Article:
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Handheld lasers to help detect counterfeit drugs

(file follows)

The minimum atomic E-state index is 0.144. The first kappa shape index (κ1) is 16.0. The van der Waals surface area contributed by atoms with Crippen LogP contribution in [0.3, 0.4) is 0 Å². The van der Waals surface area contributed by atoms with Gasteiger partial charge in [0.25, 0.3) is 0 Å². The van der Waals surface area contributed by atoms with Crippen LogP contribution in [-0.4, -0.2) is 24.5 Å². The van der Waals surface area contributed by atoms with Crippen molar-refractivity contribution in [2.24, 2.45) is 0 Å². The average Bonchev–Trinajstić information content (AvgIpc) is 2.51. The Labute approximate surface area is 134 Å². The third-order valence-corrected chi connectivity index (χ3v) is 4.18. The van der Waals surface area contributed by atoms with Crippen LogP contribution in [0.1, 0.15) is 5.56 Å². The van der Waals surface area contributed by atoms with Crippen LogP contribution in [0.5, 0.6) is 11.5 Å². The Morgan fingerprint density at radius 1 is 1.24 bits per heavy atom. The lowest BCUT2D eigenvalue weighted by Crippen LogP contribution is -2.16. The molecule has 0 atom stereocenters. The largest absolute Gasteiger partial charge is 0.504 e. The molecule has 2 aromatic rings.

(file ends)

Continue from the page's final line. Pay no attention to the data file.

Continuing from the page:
While it usually only takes a quick glance to detect a KIRF candidate in the gadget space, detecting fake drugs (the prescription type) can be understandably harder -- not to mention quite a bit more "high risk." Fake drugs are flooding the market, accounting for half of all drug sales within some parts of south-east Asia and Africa, and contaminated fakes have killed hundreds of people, with many others buying "medicine" with no actual active ingredients. Now there's a new laser-based handheld sensor on the scene that can see through the look-alike packaging and weed out fakers via molecular analysis. The new detector, developed by Pavel Matousek and Charlotte Eliasson of the Rutherford Appleton Laboratory in the UK and due for action by the end of the year, uses "Raman spectroscopy" to detect materials by measuring the range of radiation emitted by molecules when shone upon. Up until now, packaging gets in the way of such tests, but Matousek Eliasson have figured out a tricky way to overcome that, and tests of their method have proved effective. Current handheld detectors -- which cost between $20k and $40k -- can easily be modified to work with the method.

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